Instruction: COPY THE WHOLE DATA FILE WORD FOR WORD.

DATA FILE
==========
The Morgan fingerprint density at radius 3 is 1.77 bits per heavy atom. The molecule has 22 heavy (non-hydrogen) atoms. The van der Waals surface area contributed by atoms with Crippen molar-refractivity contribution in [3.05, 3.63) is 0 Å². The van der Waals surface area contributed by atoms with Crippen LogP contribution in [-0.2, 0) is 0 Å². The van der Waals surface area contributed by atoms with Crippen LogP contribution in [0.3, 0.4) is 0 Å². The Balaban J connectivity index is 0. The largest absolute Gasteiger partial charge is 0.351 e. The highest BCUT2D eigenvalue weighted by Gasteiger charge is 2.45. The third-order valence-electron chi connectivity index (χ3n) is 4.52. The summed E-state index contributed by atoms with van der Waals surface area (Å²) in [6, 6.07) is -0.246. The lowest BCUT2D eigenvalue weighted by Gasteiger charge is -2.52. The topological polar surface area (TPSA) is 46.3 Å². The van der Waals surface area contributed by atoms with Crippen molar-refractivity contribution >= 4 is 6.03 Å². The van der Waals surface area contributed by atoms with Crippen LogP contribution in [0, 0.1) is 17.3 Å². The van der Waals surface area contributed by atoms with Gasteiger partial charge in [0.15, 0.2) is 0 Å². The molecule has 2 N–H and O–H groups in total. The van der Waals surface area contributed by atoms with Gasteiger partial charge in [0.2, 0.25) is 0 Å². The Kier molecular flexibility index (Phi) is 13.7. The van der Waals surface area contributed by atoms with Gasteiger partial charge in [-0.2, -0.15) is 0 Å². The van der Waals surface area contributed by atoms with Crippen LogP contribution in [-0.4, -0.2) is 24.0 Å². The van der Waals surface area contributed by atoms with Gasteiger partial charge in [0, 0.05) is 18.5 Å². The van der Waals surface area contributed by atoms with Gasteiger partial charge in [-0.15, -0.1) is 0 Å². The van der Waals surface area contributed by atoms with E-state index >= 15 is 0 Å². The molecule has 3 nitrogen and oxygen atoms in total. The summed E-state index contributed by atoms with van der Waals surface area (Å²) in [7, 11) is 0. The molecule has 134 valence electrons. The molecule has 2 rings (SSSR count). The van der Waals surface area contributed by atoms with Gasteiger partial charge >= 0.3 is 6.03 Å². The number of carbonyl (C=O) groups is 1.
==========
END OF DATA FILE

The Morgan fingerprint density at radius 3 is 1.77 bits per heavy atom. The molecule has 22 heavy (non-hydrogen) atoms. The van der Waals surface area contributed by atoms with Crippen molar-refractivity contribution in [3.05, 3.63) is 0 Å². The van der Waals surface area contributed by atoms with Crippen LogP contribution in [-0.2, 0) is 0 Å². The van der Waals surface area contributed by atoms with Crippen LogP contribution in [0.3, 0.4) is 0 Å². The Balaban J connectivity index is 0. The largest absolute Gasteiger partial charge is 0.351 e. The highest BCUT2D eigenvalue weighted by Gasteiger charge is 2.45. The third-order valence-electron chi connectivity index (χ3n) is 4.52. The summed E-state index contributed by atoms with van der Waals surface area (Å²) in [6, 6.07) is -0.246. The lowest BCUT2D eigenvalue weighted by Gasteiger charge is -2.52. The topological polar surface area (TPSA) is 46.3 Å². The van der Waals surface area contributed by atoms with Crippen molar-refractivity contribution >= 4 is 6.03 Å². The van der Waals surface area contributed by atoms with Crippen LogP contribution in [0, 0.1) is 17.3 Å². The van der Waals surface area contributed by atoms with Gasteiger partial charge in [0.15, 0.2) is 0 Å². The molecule has 2 N–H and O–H groups in total. The van der Waals surface area contributed by atoms with Gasteiger partial charge in [0.2, 0.25) is 0 Å². The Kier molecular flexibility index (Phi) is 13.7. The van der Waals surface area contributed by atoms with Gasteiger partial charge in [-0.2, -0.15) is 0 Å². The van der Waals surface area contributed by atoms with Crippen LogP contribution in [-0.4, -0.2) is 24.0 Å². The van der Waals surface area contributed by atoms with Gasteiger partial charge in [0, 0.05) is 18.5 Å². The van der Waals surface area contributed by atoms with Gasteiger partial charge in [-0.15, -0.1) is 0 Å². The van der Waals surface area contributed by atoms with E-state index >= 15 is 0 Å². The molecule has 3 nitrogen and oxygen atoms in total. The summed E-state index contributed by atoms with van der Waals surface area (Å²) in [7, 11) is 0. The molecule has 134 valence electrons. The molecule has 2 rings (SSSR count). The van der Waals surface area contributed by atoms with Gasteiger partial charge >= 0.3 is 6.03 Å². The number of carbonyl (C=O) groups is 1.